The arrival of the Anglo-Normans occured in Leinster in 1169/70, at the invitation of the ousted King of Leinster, Dermat MacMurrough. Earldoms were established in Kildare (Fitzgeralds) and Ormond (Butlers). The area of English control around Dublin, referred to as the Pale, expanded into the province of Leinster next with settlements and fortifications by the new Anglo-Normans lords. By the 17th century, the Cromwellian campaigns supplanted these with English rule and land ownership.
Source: various

Osraige (Ossory)
The ancient Kingdom of the Osraige, an early Erainn tribe whose first king was Aengus Osrithe, flourished in the second century of the Christian era. In the fifth century the neighbouring tribe of the Deisi, aided by the Corca Laighde, conquered South Ossory, and for over a century, the Corca Laighde chiefs ruled in place of the dispossessed Ossory chiefs. Early in the seventh century the ancient chiefs recovered much of their lost possessions, the foreigners were overcome, and the descendants of Aengus ruled once more. One of the greatest was Carroll, prominent in the ninth century and distinguished in the Danish wars.
Kilkenny County forms much of what was known as the kingdom of Ossory. Kilkenny became one of the counties of Leinster in 1210, and also became the residence of Marshall, Earl of Pembroke, Strongbow's heir and descendent, by whom Kilkenny Castle was built. Before the fourteenth century Marshall's inheritance passed to the Butlers.
Source: various

Ui Bairrche
The Ui Bairrche (Hy Bairrche) was the generic name for the O'Gormans and related families. The Ui Bairrche ruled the tuath or territory of now known as the barony of Slievmargy in Southeast Queens County (Southeast County Leix) adjoining Carlow. An early king of Leinster (Laigin) was Móenach macMuiredach Sníthe O'Bairrche, King of Leinster.

Ui Chennselaig, Ui Dunlainge, Ui Garrchon, Ui Mail, Ui Faelain
Early kings of Laigin (Leinster) from these tribes included:
Year bef. 400 - Chennselaig, Crimthann macÉndae, King of Leinster. The Chennselaig clans became MacMurroughs, Kavanaghs and Kinsellas.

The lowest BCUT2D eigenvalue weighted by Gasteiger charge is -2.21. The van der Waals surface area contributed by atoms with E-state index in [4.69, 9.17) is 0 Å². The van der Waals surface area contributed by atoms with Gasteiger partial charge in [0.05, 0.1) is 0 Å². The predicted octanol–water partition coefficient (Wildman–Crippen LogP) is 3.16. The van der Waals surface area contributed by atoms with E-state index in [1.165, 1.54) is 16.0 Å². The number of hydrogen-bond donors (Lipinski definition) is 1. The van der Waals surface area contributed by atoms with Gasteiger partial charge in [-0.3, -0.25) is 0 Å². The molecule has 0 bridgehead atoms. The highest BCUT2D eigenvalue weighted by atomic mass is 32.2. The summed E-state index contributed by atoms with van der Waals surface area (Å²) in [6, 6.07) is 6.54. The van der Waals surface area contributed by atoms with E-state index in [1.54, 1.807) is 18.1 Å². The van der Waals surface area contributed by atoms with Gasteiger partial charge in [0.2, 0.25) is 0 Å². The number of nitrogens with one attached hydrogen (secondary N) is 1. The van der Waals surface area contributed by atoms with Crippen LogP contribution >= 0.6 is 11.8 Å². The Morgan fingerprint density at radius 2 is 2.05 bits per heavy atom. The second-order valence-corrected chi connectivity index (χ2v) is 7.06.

Year bef. 460 - O'Dúnlainge, Coirpre macCormac, King of Leinster.
Year bef. 485 - MacGarrchon, Findchad, King of Leinster.
Year 624 A.D. - O'Máil, Aed Díbchíne macSenaig Díbig, King of Leinster.
Year 808 A.D. - O'Fáeláin, Muiredach macRuaidrí, King of Leinster. The O'Fáeláin clans became Phelans or Whelans.
Source: various

Ui Mail (Hy Maile) and Cualu (Cualan)
According to MacFirbis, Main Mal, a younger brother of Cathal Mor, Monarch of Ireland in the second century, was ancestor of O'Ceallaigh of Cualan. These Kellys were also referred to as Chiefs of Hy Maile. Their territory was believed to occupy north west Wicklow lying south of Tallagh along the northern slopes of the hills and stretching across the northern slopes of Glenasmole. It included Killininny, Ballycullen and Kilmacheth. They were neighbours of the O'Byrnes and the O'Tooles. This territory was wrenched from their control early in the Anglo-Norman invasion.

Ui Laoighis
In ancient times the O'Moore tribe-name of Ui Laoighis was applied to their territory, this name being derived from a famous Ulster ancestor named Lughaidh Laoigheseach, descendant of the renowned Conall Cearnach, Chief of the Red Branch Knights of Ulster. The territory consisted of the present Baronies of East and West Maryborough, Stradbally and Cullenagh, to which in after years were annexed the Baronies of Ballyadams and Slievemargy.
After the arrival of the Anglo-Normas, the territory of the County of Laois divided among seven Septs or Clans:- O'Moore, O'Kelly, O'Deevy, O'Doran, O'Lalor, O'Dowling and McEvoy.

Ua bhFailghe
Daingean was the chief stronghold of a tuath, whose territory was more or less co-terminous with the modern barony of Lower Philipstown. The dynastic family of this tuath was O'Connor, surnamed Failghe (anglicised Failey or Faly) to distinguish it from other O'Connor families in different parts of Ireland. At an early stage six of the neighbouring tuatha formed a federation with that of the O'Connors ; and as the head of the federation was nearly always an O'Connor, the territory of the federation or big tuath came to be known as Ua bhfailghe -- a name which English-speaking writers tried to reproduce phonetically by writing Ofaily or Offaley. Ua bhFailghe was a sub-kingdom of the provincial kingdom of Leinster. Only about a third of the county of Offaly was part of the Irish Offaley.